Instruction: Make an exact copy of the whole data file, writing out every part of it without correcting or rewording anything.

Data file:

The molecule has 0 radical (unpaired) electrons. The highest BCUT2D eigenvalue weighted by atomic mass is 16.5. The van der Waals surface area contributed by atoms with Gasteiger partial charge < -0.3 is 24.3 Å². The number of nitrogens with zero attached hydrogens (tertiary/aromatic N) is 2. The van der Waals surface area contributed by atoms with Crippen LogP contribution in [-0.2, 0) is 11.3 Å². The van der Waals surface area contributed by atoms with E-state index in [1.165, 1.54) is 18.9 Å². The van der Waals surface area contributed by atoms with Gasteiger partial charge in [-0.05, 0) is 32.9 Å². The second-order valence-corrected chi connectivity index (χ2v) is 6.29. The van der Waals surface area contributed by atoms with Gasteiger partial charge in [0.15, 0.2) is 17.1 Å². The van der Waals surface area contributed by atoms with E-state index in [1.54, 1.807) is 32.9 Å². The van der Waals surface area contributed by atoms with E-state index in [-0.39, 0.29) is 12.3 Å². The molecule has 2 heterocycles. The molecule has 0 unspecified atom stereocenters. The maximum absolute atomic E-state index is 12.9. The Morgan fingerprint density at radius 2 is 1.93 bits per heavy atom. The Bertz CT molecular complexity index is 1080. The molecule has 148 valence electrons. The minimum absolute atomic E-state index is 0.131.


The molecule has 0 radical (unpaired) electrons. The highest BCUT2D eigenvalue weighted by atomic mass is 16.5. The van der Waals surface area contributed by atoms with Gasteiger partial charge < -0.3 is 24.3 Å². The number of nitrogens with zero attached hydrogens (tertiary/aromatic N) is 2. The van der Waals surface area contributed by atoms with Crippen LogP contribution in [-0.2, 0) is 11.3 Å². The van der Waals surface area contributed by atoms with E-state index in [1.165, 1.54) is 18.9 Å². The van der Waals surface area contributed by atoms with Gasteiger partial charge in [-0.05, 0) is 32.9 Å². The second-order valence-corrected chi connectivity index (χ2v) is 6.29. The van der Waals surface area contributed by atoms with Gasteiger partial charge in [0.15, 0.2) is 17.1 Å². The van der Waals surface area contributed by atoms with E-state index in [1.54, 1.807) is 32.9 Å². The van der Waals surface area contributed by atoms with E-state index in [-0.39, 0.29) is 12.3 Å². The molecule has 2 heterocycles. The molecule has 0 unspecified atom stereocenters. The maximum absolute atomic E-state index is 12.9. The Morgan fingerprint density at radius 2 is 1.93 bits per heavy atom. The Bertz CT molecular complexity index is 1080. The molecule has 148 valence electrons. The minimum absolute atomic E-state index is 0.131.